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Developmental Issues

A health worker immunising a child in Kano, northwest Nigeria, in April 2017.   | Photo Credit: PIUS UTOMI EKPEI

On August 21 this year, Nigeria crossed an important milestone in the eradication of polio when it successfully completed three successive years without a single case of wild poliovirus. A country is said to have eradicated polio when no fresh case of wild poliovirus is reported for three successive years.

The last case of type 1 wild poliovirus in Nigeria was reported in August 2016 in Borno State, in the country’s insurgency-hit northeast. The official announcement by the World Health Organization (WHO) is expected by early next year.

With Nigeria almost winning the war against the wild poliovirus, the endgame is getting closer. Today, wild poliovirus is endemic only in two countries — Pakistan and Afghanistan. Global eradication will depend on stopping the disease in these two countries. But as long as polio exists in any part of the world, children are at threat everywhere.

Just as it appeared to be easy to snuff out the virus in these two Asian countries, there has been a spike this year. As on September 11 this year, there have been 16 and 62 wild poliovirus cases reported in Afghanistan and Pakistan respectively. Compared to 2018, the number of cases in Afghanistan reduced while it increased manifold in Pakistan.

After being removed from the WHO’s list of ‘polio endemic countries’ in September 2015, Nigeria came close to eliminating polio the very next year. However, it faced a setback in July-August 2016 when three fresh cases were reported.

The wild virus strain that caused the fresh cases was found to be linked to the virus detected in 2011 in Borno, indicating that the strain was still present in the environment. This did not come as a surprise as health-care workers had not been able to access as much as 60% of settlements in Borno due to the decade-long insurgency in northeast Nigeria.

As a result, about 5,00,000 children in the State were deprived of health services by 2016.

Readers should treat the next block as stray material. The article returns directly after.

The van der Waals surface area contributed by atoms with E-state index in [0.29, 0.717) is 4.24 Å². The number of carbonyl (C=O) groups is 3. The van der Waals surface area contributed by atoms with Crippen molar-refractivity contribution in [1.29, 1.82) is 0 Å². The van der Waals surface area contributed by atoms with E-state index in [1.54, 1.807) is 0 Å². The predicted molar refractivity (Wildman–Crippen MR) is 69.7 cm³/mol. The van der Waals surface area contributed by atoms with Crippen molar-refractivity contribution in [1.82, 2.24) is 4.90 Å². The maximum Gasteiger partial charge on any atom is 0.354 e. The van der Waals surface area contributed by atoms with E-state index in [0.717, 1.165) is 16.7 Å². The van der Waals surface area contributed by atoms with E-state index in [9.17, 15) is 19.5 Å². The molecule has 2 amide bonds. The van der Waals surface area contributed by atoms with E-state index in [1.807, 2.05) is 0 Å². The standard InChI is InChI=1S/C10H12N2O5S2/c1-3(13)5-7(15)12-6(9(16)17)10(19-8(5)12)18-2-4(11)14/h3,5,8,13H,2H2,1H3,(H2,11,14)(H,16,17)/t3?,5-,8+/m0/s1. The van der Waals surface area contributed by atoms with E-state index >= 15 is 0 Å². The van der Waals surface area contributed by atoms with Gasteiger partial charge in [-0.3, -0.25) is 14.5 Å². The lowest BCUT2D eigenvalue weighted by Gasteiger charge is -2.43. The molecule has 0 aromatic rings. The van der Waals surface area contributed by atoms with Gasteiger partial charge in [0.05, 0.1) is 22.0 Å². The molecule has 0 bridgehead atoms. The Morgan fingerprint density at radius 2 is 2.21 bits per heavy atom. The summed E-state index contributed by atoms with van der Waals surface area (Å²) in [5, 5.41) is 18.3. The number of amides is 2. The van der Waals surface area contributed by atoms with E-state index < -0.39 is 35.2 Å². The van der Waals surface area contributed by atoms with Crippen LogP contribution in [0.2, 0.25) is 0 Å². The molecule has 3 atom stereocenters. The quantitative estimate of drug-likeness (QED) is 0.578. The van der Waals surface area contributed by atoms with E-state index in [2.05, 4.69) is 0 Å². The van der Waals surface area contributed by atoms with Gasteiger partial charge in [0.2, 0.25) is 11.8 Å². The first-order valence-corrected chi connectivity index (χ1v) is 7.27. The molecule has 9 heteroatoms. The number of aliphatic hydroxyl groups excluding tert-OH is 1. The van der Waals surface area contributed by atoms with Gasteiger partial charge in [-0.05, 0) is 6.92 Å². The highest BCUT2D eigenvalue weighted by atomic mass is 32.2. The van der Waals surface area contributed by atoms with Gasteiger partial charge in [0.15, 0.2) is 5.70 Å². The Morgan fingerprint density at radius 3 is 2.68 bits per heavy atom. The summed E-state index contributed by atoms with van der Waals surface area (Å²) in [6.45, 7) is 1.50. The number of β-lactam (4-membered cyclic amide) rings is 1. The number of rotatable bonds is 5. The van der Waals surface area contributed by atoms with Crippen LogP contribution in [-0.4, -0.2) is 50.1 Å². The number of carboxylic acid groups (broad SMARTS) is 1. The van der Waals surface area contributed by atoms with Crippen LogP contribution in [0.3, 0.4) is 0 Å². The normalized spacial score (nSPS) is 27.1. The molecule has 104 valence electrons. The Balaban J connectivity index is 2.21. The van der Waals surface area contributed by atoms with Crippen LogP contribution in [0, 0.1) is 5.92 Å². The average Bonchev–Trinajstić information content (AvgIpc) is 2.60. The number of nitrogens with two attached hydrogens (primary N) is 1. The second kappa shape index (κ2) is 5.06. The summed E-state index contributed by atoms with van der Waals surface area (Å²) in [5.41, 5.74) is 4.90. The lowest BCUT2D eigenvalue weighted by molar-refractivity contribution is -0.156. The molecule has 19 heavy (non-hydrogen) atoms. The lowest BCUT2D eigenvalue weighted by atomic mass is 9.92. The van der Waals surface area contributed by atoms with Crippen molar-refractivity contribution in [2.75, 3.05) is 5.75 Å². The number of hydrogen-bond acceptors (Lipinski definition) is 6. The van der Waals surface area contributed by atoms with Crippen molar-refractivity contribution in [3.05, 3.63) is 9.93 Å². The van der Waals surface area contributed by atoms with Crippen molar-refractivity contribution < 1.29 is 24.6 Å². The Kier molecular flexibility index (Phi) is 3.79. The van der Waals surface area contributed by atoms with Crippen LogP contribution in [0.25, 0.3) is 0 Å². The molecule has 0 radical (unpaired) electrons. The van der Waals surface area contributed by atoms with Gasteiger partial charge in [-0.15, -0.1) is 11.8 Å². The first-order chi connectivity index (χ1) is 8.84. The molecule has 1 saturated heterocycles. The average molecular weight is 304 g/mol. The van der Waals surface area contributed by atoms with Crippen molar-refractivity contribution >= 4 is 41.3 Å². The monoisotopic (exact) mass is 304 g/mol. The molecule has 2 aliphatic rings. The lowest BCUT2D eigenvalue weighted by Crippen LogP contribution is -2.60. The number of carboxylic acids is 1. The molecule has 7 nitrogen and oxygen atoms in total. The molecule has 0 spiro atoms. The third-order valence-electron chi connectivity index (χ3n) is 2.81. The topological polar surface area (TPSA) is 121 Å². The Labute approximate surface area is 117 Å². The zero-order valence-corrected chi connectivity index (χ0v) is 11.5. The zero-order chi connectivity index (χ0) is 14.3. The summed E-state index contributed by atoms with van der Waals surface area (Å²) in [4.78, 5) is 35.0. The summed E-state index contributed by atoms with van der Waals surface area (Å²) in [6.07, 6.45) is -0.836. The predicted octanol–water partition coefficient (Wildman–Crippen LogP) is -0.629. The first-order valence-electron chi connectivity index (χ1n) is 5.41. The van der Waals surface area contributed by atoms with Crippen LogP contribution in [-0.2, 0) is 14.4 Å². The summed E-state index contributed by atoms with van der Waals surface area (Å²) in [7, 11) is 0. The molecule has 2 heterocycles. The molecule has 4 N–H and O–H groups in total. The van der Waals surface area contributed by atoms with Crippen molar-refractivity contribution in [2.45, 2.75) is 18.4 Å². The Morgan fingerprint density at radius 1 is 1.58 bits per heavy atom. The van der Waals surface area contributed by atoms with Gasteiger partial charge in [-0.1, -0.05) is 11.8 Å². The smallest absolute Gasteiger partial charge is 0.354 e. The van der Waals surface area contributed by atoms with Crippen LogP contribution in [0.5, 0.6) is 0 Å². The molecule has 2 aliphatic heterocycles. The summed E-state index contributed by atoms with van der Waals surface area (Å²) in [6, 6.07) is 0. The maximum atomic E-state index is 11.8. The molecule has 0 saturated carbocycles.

Like the Democratic Republic of Congo during the latest outbreak of Ebola, Nigeria had to rely on security personnel to escort health workers to Borno. But certain areas were out of bounds for health-care workers and access was limited to only military personnel. Nigeria came up with a unique strategy to reach out to children by training the military personnel to double up as vaccinators.

These strategies have borne fruits. Health workers, accompanied by security personnel, were able to immunise 80% of children with three doses of the vaccine containing only type 1 and type 3 polio viruses. Military personnel by themselves were able to reach 26%.

However, the success of the two strategies notwithstanding, about 60,000 children are yet to be vaccinated in the insurgent-held areas, according to a July 2019 paper; the true status of wild poliovirus in these children remains unknown.

And even as wild poliovirus appears to be tamed in Nigeria, as on August 28, 2019, the weakened type 2 virus used in oral polio vaccine had turned virulent and caused 16 cases of paralysis, down from 34 last year. Though vaccine-derived polio cases will not come in the way of Nigeria being certified as ‘polio-free’ by the WHO, multiple outbreaks of such kind are concerning, particularly the emergence of new strains in areas where oral vaccine containing only type 2 was used.

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